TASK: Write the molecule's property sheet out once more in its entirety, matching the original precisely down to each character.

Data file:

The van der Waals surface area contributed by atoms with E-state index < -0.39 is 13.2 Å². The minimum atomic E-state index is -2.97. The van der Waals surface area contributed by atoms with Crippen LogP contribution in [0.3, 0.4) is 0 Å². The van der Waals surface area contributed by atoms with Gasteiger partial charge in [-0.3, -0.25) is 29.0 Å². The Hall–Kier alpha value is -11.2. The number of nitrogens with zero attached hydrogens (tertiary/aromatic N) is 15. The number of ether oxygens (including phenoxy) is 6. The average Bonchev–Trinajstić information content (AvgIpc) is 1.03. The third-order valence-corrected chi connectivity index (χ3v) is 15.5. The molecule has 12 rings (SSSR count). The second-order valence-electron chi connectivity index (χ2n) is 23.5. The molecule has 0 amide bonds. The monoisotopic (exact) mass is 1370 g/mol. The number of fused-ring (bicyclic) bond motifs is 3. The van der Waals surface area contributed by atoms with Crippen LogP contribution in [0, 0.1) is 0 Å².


The van der Waals surface area contributed by atoms with E-state index < -0.39 is 13.2 Å². The minimum atomic E-state index is -2.97. The van der Waals surface area contributed by atoms with Crippen LogP contribution in [0.3, 0.4) is 0 Å². The van der Waals surface area contributed by atoms with Gasteiger partial charge in [-0.3, -0.25) is 29.0 Å². The Hall–Kier alpha value is -11.2. The number of nitrogens with zero attached hydrogens (tertiary/aromatic N) is 15. The number of ether oxygens (including phenoxy) is 6. The average Bonchev–Trinajstić information content (AvgIpc) is 1.03. The third-order valence-corrected chi connectivity index (χ3v) is 15.5. The molecule has 12 rings (SSSR count). The second-order valence-electron chi connectivity index (χ2n) is 23.5. The molecule has 0 amide bonds. The monoisotopic (exact) mass is 1370 g/mol. The number of fused-ring (bicyclic) bond motifs is 3. The van der Waals surface area contributed by atoms with Crippen LogP contribution in [0, 0.1) is 0 Å².